And while I'd like to hound my pals to maintain their Facebook page and web site, I've also experienced for myself the hopeless internet services in some of the regions. I've seen the lone cellphone modem that my six co-workers in the Moskitia have to share. I know that "staying connected" in Honduras still mostly means chatting face to face with people, not posting something on-line.
Lest this all sound like a lament, in truth I'm feeling all right about things. OK, the job has been nothing like what I'd expected, and I've had to modify my expectations many times over. But if nothing else, the work of CASM is a lot more visible. If nothing else, my relentless nagging about better communications will echo at least occasionally in the heads of my co-workers after I'm gone. If nothing else, they have seen that the stories of their work really are worth telling.
The regions have their own web sites, and the power to post news of their projects without having to wait six or seven years (really) for head office to get funding together for a web site update. The bosses now know that better photos are possible, which I hope has set the bar higher for photo quality in the future.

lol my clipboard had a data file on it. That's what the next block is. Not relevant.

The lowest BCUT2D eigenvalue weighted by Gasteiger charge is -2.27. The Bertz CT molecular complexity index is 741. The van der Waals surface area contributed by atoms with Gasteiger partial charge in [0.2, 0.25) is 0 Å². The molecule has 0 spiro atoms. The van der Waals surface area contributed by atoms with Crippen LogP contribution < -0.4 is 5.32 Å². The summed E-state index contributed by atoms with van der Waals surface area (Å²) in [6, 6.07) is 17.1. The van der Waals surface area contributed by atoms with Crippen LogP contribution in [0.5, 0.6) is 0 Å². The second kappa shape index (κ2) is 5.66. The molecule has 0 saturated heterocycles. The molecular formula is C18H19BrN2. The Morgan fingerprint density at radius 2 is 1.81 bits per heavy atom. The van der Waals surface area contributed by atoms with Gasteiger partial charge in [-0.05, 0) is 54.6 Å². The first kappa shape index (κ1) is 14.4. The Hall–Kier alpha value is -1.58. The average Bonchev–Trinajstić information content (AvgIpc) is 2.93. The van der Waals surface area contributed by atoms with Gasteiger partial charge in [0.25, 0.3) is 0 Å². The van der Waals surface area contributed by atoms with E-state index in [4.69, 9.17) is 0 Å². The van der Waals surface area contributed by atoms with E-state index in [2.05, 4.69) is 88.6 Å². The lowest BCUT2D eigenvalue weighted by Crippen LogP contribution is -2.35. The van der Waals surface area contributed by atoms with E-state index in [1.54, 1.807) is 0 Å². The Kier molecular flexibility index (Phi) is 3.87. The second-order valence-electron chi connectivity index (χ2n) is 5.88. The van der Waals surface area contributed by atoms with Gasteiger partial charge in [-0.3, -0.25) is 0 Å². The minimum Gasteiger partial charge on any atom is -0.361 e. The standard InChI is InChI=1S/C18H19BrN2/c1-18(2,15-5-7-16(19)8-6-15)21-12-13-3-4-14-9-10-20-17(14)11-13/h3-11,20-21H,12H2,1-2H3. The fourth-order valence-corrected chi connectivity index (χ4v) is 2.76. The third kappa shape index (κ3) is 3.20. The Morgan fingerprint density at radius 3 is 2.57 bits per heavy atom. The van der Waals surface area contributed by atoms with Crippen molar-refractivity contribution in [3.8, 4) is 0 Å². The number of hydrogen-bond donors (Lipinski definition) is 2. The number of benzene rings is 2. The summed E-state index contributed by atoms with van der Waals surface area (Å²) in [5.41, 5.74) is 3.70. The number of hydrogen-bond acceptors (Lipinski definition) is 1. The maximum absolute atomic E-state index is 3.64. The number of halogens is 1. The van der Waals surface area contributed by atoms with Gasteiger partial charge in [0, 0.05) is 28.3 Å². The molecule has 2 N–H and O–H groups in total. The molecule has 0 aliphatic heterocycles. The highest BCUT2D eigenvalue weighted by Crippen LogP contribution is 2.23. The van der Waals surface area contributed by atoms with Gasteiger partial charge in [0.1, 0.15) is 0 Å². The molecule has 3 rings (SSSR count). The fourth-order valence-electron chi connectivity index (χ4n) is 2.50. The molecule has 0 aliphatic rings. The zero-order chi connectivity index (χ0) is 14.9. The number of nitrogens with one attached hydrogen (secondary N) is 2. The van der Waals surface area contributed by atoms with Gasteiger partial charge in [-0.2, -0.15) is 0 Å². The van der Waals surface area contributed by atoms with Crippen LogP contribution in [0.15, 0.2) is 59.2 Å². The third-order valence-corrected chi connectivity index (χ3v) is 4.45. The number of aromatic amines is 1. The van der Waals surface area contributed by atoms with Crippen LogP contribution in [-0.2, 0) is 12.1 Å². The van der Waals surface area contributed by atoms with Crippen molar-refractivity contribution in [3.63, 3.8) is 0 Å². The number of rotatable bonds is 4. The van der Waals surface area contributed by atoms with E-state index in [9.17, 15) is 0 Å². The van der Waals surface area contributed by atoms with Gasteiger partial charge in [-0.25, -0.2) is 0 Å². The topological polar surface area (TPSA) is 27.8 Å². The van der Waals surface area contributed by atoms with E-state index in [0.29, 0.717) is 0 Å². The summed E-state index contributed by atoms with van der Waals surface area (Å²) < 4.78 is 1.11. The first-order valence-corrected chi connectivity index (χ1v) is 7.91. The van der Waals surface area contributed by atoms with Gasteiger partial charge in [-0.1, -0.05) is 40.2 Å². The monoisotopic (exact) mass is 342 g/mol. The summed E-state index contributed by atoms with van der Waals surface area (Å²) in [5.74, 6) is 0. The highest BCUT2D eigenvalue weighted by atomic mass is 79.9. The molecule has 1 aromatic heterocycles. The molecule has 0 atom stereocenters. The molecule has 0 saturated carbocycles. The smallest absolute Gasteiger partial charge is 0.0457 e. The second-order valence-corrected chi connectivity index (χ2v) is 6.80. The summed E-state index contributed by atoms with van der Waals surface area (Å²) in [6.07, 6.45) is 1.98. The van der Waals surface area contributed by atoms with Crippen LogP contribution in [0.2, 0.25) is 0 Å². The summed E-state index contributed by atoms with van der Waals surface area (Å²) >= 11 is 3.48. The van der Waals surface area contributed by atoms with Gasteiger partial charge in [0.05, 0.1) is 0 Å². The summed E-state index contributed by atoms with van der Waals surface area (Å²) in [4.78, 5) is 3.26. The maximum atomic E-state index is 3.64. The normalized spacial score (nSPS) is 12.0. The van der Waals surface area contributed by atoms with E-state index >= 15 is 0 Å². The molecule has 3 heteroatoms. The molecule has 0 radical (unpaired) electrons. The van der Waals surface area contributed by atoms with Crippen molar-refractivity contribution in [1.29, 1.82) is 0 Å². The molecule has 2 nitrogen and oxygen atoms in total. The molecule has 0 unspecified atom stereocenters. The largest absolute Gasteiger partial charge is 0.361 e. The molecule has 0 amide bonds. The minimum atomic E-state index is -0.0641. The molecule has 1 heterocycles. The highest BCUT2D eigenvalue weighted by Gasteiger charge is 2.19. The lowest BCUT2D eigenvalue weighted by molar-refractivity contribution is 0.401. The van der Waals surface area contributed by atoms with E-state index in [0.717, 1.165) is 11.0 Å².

As for me, I'm practically bursting with new capacity. Wherever the future is taking me, I will arrive with new insights, skills, and real-life experiences that up until two short years ago I hadn't even contemplated needing or developing. I have felt the depths of frustration, and learned that I can crawl out of them still smiling And I can speak Spanish to boot.
Thank you, Cuso. Thank you, CASM. I hope it ends up being as good for you as it has been for me.